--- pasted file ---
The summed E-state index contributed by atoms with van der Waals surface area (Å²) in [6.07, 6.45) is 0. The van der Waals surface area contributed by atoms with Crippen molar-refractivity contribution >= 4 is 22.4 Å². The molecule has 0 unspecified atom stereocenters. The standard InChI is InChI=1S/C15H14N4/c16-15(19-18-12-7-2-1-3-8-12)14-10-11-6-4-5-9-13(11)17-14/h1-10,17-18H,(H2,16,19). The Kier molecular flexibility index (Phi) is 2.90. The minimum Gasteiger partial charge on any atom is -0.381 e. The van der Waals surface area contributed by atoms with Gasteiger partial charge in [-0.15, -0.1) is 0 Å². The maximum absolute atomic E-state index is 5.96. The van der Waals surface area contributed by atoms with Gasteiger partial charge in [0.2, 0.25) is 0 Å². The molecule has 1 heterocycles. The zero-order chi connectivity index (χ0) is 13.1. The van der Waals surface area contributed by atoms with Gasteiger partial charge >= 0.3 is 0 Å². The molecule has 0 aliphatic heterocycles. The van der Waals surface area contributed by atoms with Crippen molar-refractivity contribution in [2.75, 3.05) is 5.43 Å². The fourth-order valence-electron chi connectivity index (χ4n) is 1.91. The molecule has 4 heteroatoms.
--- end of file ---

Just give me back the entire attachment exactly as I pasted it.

The summed E-state index contributed by atoms with van der Waals surface area (Å²) in [6.07, 6.45) is 0. The van der Waals surface area contributed by atoms with Crippen molar-refractivity contribution >= 4 is 22.4 Å². The molecule has 0 unspecified atom stereocenters. The standard InChI is InChI=1S/C15H14N4/c16-15(19-18-12-7-2-1-3-8-12)14-10-11-6-4-5-9-13(11)17-14/h1-10,17-18H,(H2,16,19). The Kier molecular flexibility index (Phi) is 2.90. The minimum Gasteiger partial charge on any atom is -0.381 e. The van der Waals surface area contributed by atoms with Gasteiger partial charge in [-0.15, -0.1) is 0 Å². The maximum absolute atomic E-state index is 5.96. The van der Waals surface area contributed by atoms with Gasteiger partial charge in [0.2, 0.25) is 0 Å². The molecule has 1 heterocycles. The zero-order chi connectivity index (χ0) is 13.1. The van der Waals surface area contributed by atoms with Gasteiger partial charge >= 0.3 is 0 Å². The molecule has 0 aliphatic heterocycles. The van der Waals surface area contributed by atoms with Crippen molar-refractivity contribution in [2.75, 3.05) is 5.43 Å². The fourth-order valence-electron chi connectivity index (χ4n) is 1.91. The molecule has 4 heteroatoms.